The Man Born to be King

 17 William Tewantin, 730pm, 3rd December


The story behind the play
Just before Christmas in 1941, families across England gathered around their radios. Pearl Harbor had just been bombed, and the U.S. and Britain had declared war on Japan. The year before, massive German air raids had descended across England with no signs of letting up. Hitler’s troops had murdered countless Jews, invaded Poland and Austria, and forced the people of Czechoslovakia, Greece, and Yugoslavia to surrender. Seven days after Pearl Harbor, Germany declared war on the U.S. By Dec. 19, 1941, Hitler had launched one of the most horrific attacks in human history.

But on Dec. 21, 1941, families and neighbors in England gathered around their upright radios not for the latest news on the war, but to hear a dramatic program from the British Broadcasting Corporation (BBC). It was the story of a particular baby in Bethlehem who had been born outside a ‘shepherd’s cottage,’ whose birth was celebrated by wise men but threatened by a king as evil as Hitler. Herod was his name.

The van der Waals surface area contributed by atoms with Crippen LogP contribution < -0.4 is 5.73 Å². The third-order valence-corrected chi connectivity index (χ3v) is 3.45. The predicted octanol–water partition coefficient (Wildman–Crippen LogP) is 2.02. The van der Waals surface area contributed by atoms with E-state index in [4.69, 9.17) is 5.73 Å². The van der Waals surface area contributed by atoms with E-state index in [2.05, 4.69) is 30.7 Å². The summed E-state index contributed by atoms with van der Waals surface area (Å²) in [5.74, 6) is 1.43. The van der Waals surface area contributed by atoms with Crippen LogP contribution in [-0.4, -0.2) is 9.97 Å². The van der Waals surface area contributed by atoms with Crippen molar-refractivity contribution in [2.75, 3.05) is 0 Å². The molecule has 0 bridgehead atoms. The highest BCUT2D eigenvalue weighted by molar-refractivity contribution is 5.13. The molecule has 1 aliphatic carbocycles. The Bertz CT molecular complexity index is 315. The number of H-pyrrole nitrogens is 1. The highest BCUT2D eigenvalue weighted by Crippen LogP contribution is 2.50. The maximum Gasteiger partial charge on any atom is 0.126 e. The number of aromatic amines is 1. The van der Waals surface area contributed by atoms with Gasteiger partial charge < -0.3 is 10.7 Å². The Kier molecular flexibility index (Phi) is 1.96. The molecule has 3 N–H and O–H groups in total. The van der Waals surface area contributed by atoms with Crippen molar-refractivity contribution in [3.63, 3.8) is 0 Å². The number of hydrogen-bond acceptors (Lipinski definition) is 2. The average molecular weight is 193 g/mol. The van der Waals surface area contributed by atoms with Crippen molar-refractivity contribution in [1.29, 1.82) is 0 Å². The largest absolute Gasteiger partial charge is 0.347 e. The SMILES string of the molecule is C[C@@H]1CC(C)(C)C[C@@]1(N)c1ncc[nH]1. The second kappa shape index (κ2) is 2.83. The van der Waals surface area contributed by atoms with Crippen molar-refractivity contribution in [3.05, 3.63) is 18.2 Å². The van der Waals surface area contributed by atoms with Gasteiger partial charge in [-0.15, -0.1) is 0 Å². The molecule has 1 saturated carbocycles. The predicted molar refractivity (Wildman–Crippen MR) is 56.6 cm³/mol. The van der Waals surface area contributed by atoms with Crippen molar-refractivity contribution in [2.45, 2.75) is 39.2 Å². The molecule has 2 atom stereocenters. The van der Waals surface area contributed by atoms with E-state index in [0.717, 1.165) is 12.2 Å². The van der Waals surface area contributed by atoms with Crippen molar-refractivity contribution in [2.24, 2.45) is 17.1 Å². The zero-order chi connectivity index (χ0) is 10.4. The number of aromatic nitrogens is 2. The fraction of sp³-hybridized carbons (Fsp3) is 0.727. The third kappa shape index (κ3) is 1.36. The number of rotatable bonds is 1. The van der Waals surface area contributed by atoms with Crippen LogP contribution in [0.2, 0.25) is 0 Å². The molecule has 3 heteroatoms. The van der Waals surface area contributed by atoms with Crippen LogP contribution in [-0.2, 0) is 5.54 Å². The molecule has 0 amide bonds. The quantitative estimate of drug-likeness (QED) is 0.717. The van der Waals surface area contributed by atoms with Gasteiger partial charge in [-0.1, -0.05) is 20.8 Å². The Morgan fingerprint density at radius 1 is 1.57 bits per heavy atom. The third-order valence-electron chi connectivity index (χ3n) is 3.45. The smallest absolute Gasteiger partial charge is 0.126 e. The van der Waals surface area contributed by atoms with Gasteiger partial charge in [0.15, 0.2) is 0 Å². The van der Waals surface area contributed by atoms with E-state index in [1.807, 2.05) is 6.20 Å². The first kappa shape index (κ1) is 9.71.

From that first December night until October 1942, the BBC aired eleven more of these radio plays about the life of Jesus Christ, written in modern dialect and delivered by a cast of English radio actors. Two years before, the BBC had commissioned Dorothy L. Sayers, a mystery-writer-turned dramatist and essayist, to write the series of plays on “the Life of Our Lord.” The BBC’s director of religious broadcasting, J.W. Welch, felt they were necessary because, “God was no longer a factor to be reckoned with in making decisions and the language of religion had lost most; everywhere was a great ignorance of Christian Faith. Many (perceived) it was possible to live without any vital belief in God. He did not count.”

Welch wondered how—and if—a radio series could, “make Christ and his story live again?” Sayers agreed to try and The Man Born to Be King was broadcast in every town throughout England, repeated again the following year during the Lenten season.

Two million people listened to Sayers’ drama, against the backdrop of wartime raids and food rations. And in hundreds of letters to the BBC, many admitted that The Man Born to Be King shocked and challenged them, changing what they thought they knew about Jesus.

May this performance of the Christmas story—and this Advent season—do the same for us.